Looking Backward 3.3.2016

25 Years Ago

February 28, 1991

 

The Missouri Department of Conservation will release river otters in two Douglas County streams next week.  Conservation Agent Bob Cook said otters will be released into Bryant Creek at the Rippee Wildlife Management Area on Tuesday, March 5, and into North Fork River at Hale Ford on the following day, Wednesday, March 6.

The 1991 Klondike Derby was held at Murl Pierson’s property south of Mansfield on Feb. 8, 9 and 10. A total of 91 Boy Scouts and their leaders were in attendance.

Stephen S. Brake has been pro­moted in the U.S. Air Force to the rank of senior airman.

The Ava High School senior class of 1991 is planning and organizing the first-ever Project Graduation.

HERCULES –– Ralph and Jan Mann moved into their new house last week.

COUNTY LINE –– Sherri Pool visited Irene Strong Saturday night.

RED BUD VILLAGE –– Alice VanHouden, Ruth, Sarah and Sam Evans, Geoff and Margaret Spar­nicht, Earl and Mildred Watson, Leonard and Mildred Sanders and Carl Coats crossed the welcome mat to call on Will H. and Clara Havens the past week.

Donna Mork, daughter of Marvin and Thelma Mork of Squires, was named to the Dean’s Honor Roll for the fall semester at Lindenwood College.  She is cur­rently a junior at the residential St. Charles campus.

The Ava Lady Bears played their final home game of the sea­son, and four seniors –– Kerry Potter, Bridget Overstreet, Angie Owens and Erika Humberd –– played the final home game of their careers here last Thursday night.  Willow Springs won the South Central Association game 65-51, forcing 19 turnovers by the Lady Bears while Willow only commit­ted 10 turnovers.

Ozark Mountain Whip & Ride Arena southwest of Ava will open its jackpot-roping season March 30, and classifying practice rounds begin next Tuesday, March 5.

 

50 Years Ago

 February 24, 1966

 

Another blast of frigid tempera-tures and snow engulfed the Ava area during the early part of this week with about 31/2 inches of snow being recorded in the area Monday.  This was the fourth snowfall recorded since the first of the year with a total accumulation of about 12 inches for the year.

Special program slated to boost interest in a local airport facility Thursday, March 3.  The public is invited to attend the meeting con­cerning the location of a municipal airport here.  The dinner will be at 7 p.m. Thursday.  The Maples Café has been reserved for the meeting. Cost of the meal will be $1.50 per person.  The menu will feature one-fourth of a fried chicken.  Willard Pueppke, a member of the airport committee said that four proposed sites for the local airport will be considered.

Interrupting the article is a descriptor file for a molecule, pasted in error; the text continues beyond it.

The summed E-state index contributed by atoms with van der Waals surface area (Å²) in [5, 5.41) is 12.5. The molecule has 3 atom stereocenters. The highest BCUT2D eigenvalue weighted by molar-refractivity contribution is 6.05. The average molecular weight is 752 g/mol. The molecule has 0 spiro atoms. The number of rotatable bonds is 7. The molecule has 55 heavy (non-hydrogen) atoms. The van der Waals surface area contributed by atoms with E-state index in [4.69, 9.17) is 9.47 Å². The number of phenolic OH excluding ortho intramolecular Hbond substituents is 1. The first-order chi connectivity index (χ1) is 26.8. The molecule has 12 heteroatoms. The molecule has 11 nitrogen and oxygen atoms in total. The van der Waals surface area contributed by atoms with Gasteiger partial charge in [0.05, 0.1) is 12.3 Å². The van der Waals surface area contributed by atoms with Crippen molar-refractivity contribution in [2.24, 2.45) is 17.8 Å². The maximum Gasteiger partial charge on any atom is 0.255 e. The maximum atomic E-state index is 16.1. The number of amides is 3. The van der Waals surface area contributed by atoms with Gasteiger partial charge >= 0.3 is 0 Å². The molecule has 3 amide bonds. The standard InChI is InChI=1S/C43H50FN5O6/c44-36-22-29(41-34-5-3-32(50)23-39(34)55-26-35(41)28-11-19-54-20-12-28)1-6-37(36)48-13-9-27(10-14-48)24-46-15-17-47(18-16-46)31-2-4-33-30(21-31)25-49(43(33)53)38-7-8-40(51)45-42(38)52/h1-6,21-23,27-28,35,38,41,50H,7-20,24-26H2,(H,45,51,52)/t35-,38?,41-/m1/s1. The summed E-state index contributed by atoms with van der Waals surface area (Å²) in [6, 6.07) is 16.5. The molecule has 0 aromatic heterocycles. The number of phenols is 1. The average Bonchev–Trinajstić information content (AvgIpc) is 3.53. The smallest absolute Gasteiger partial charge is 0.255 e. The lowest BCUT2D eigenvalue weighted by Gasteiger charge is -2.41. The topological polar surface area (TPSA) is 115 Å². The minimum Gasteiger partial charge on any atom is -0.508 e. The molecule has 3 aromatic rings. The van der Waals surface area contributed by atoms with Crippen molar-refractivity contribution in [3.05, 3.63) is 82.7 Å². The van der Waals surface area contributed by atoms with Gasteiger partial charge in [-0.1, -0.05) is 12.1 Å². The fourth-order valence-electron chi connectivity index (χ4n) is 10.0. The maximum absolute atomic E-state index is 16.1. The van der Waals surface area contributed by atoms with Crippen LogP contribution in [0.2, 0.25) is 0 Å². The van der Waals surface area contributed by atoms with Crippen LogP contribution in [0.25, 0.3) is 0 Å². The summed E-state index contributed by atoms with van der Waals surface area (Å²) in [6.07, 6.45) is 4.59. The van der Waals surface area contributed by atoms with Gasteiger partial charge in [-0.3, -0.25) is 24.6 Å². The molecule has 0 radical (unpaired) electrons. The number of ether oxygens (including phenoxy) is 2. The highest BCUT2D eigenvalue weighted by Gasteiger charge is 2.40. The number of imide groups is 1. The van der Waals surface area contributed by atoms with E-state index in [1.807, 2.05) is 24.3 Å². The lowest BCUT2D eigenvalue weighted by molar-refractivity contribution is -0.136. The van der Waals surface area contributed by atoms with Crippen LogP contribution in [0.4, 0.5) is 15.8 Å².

Orville Murray, RCA Victor dealer, was presented an award recently as one of the outstanding dealers in this area.

A former Ava family, Mr. and Mrs. Ronnie Hartley and daughters, Kimberly and Connie, who were left homeless Saturday morning, Feb. 12, when their home, mid-way between Ozark and Springfield, was destroyed by fire, have estab­lished residence in property directly across the road from their former home.  The rural home had been vacant for sometime and it’s owner made it available to the Hartley family soon after the fire.

The Springfield Art Museum was the setting on Sunday, Feb. 20, for a tea honoring students from foreign countries who are attending schools in this area.  Scouts who attended from Ava were Debbie Farris, Lou Ann Hendrix, Zora Gray, Debbie Rogers, Julia Gray and Michelle Moore.

Mrs. Bessie Deeds suffered a broken wrist early Tuesday morn­ing when she slipped and fell on the slick pavement at the Bob Graves home, 409 SE 5th Street. Mrs. Deeds fell after stepping from a taxi driven by Hervel Porter. The broken member was treated and set in the offices of Dr. D.E. Harlan.